Section of cortex of human kidney.

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Basic Kidney Anatomy

  • Kidneys paired, about 150 gm each
  • Urine forming units:
    • Cortex
    • Medulla (lobed: renal pyramids)
    • Cortex and medulla composed chiefly of nephrons and blood vessels
    • Supplied by renal arteries (branches of descending aorta) and renal veins (branches of inferior vena cava)
  • Urine collecting and expelling units:
    • Calyces
    • Renal pelvises
    • Ureters
    • Bladder
    • Urethra

Although the Kidneys are Tiny Organs They Receive 25% of the Cardiac Output

  • The 2 kidneys are only 0.4% of the body weight but receive about 25% of the blood flow
    • Blood flow rate per kilogram of tissue is almost 8 times higher in the kidneys than through muscles doing heavy exercise!
      • Kidney: 4 liters/kg-min
      • Exercising muscle: 0.55 liters/kg-min
  • Extremely important function: to regulate the composition and volume of body fluids
  • Blood flows in and out of kidney leaving behind the 1% which becomes urine
  • Urine flows through ureters to bladder and then through urethra to outside world
  • The bladder is under both voluntary and autonomic control

Kidneys Filter About 180 Liters of Plasma Every Day, But Make Only 2 Liters of Urine

  • The kidneys filter approximately 180 liters of plasma/day (each of the 3 liters of plasma gets filtered about 60 times)
  • To replace this much water you would have to drink a 12 ounce soft drink every 3 minutes of the day
  • Fortunately 99% of the filtrate gets reabsorbed, leaving 1.5-2 liters of urine per day
  • It is remarkable that the kidney filter can be used continuously for 70 years or more without becoming clogged

The Nephron is the Fundamental Urine-Producing Unit of the Kidney

  • We have a total of 2 million nephrons in the 2 kidneys when we are young
  • Components of the nephron (see diagram below):
    • Glomerulus– tuft of capillaries where filtration occurs
    • Bowman’s capsule– surrounds glomerulus, collects filtrate
    • Proximal convoluted tubule
    • Loop of Henle
    • Distal convoluted tubule
    • Collecting duct- adjusts volume & concentration of urine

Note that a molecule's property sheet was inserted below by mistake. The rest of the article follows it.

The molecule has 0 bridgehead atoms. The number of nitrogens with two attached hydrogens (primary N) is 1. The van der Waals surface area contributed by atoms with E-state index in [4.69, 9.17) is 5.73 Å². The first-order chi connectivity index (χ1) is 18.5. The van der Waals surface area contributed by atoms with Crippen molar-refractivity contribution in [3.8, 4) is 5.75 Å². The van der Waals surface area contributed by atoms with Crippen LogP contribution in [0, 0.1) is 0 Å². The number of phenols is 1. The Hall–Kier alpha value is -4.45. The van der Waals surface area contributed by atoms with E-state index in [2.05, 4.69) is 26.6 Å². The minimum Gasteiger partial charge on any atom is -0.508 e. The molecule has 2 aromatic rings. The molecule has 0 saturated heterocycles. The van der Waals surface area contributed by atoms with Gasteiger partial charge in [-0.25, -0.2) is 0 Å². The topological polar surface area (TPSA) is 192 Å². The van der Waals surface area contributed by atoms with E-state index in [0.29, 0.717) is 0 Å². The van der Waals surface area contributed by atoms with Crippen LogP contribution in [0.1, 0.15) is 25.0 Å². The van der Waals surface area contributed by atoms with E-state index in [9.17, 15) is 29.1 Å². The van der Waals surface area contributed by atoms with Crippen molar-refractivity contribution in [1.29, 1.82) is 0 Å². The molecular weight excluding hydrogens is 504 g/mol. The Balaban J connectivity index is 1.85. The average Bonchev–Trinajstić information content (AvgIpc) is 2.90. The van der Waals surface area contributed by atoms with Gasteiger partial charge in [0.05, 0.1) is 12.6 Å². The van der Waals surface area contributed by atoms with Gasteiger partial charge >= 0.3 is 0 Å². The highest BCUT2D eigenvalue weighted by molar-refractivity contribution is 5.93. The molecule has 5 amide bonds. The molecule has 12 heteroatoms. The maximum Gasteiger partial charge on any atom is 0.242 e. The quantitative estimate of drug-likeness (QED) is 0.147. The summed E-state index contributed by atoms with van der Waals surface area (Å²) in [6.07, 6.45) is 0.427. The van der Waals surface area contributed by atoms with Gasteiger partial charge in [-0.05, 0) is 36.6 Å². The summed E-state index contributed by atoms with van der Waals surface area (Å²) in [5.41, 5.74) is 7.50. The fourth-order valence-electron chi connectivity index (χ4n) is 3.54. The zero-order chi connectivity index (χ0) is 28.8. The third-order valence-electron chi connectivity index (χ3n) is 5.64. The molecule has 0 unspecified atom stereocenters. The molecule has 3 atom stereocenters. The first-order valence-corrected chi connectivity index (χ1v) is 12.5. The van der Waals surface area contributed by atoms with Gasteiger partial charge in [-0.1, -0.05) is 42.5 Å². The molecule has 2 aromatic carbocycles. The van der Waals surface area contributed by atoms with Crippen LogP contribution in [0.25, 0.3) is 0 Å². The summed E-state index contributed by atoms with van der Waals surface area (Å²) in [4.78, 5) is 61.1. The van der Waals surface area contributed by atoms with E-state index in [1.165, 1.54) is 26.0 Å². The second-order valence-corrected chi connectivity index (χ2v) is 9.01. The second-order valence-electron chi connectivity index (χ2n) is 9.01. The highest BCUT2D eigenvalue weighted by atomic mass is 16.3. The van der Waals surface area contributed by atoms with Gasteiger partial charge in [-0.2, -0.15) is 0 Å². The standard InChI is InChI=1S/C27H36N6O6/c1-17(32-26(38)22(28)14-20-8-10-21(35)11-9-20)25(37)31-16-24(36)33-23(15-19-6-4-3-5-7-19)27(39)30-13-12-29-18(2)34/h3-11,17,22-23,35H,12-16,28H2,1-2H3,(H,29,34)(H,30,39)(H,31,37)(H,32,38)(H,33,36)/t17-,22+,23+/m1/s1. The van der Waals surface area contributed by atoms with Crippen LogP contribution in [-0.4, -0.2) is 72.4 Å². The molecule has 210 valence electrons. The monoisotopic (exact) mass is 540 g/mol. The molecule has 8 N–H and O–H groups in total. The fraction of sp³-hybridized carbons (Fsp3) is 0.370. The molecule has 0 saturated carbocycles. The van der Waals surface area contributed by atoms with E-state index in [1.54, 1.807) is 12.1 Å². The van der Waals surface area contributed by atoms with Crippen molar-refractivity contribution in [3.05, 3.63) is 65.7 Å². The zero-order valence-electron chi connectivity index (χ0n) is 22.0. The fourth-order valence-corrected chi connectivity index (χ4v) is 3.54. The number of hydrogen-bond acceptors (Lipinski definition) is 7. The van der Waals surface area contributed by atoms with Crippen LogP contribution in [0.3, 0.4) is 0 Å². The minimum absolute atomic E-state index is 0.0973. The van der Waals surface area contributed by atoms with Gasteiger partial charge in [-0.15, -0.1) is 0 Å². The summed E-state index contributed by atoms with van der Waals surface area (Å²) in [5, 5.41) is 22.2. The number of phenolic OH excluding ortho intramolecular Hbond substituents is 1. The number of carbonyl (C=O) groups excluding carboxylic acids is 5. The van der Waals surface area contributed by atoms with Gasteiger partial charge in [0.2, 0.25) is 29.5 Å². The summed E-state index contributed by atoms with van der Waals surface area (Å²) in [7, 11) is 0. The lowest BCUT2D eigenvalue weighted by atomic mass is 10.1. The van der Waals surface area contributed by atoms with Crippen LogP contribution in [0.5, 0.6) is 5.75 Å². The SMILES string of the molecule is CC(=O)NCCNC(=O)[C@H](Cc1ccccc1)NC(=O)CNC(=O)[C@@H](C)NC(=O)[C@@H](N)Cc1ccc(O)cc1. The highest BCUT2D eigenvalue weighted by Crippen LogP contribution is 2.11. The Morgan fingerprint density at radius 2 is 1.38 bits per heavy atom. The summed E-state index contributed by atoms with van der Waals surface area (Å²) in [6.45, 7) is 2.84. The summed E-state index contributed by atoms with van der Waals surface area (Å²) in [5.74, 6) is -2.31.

• Distinctive feature: the tubule makes a sharp bend at the loop of Henle
    • Because of the bend, tubule fluid moves downward into regions of increasing osmotic pressure (see diagram below)
    • After the bend the tubule fluid moves upward through regions of decreasing osmotic pressure
  • Glomerulus has large pores, allowing filtration of large volumes of fluid
  • Number of nephrons declines with age, to about 50% at age 60; this causes the GFR to drop to 50% of value in a young person
    • Loss of nephrons can cause drug overdose in older persons

The Basic Processes of the Kidney are Filtration, Reabsorption and Secretion

  • Filtration:
    • About 20% of the plasma that passes through the kidney gets filtered into the nephron
    • Filtration is takes place in the glomerulus
    • Driven by the hydrostatic pressure of the blood (osmosis opposes filtration, but the hydrostatic pressure is larger)
    • Water and small molecules are filtered; blood cells and large molecules (most proteins) do not pass through the filter
  • Reabsorption & secretion:
    • As the filtrate passes down the nephron most of it is reabsorbed into the blood
Substance % Reabsorbed
Water 99.4%
Na 99.4%
K 93.3%
HCO3 100%
Glucose 100%
Urea 53%
Inulin 0%

Data from: William Ganong. Review of Medical Physiology. 1999.

    • A few substances are secreted from the blood to the nephron
    • Reabsorption and secretion are energy intensive- the kidney is one of the most metabolically active organs in the body
    • Filtering substances into the tubules and then reabsorbing nearly 100% of them, using energy, may seem to be a very wastefull process, but it allows the body to quickly remove many toxic substances from the blood (they are usually not reabsorbed)
  • Net Process:
    • Amt in Urine = Amt Filtered – Amt Reabsorbed + Amt Secreted

Glomerular Filtration is Easy to Measure From Inulin or Creatinine Clearance

  • The rate at which the kidney filters blood plasma is called the glomerular filtration rate (GFR)
  • It is relatively easy to measure the GFR and it is a good way of assessing kidney function
  • Consider a substance, A, which is only filtered by the kidney; it is neither reabsorbed nor secreteted
    • Since no A is reabsorbed from or secreted into the tubule, the amount filtered into the tubule at the glomerulus must equal the amount appearing in the urine
      • P X GFR = U X V
      • P = plasma concentration of A, in mg/mL
      • GFR = glomerular filtration rate of plasma, in mL/min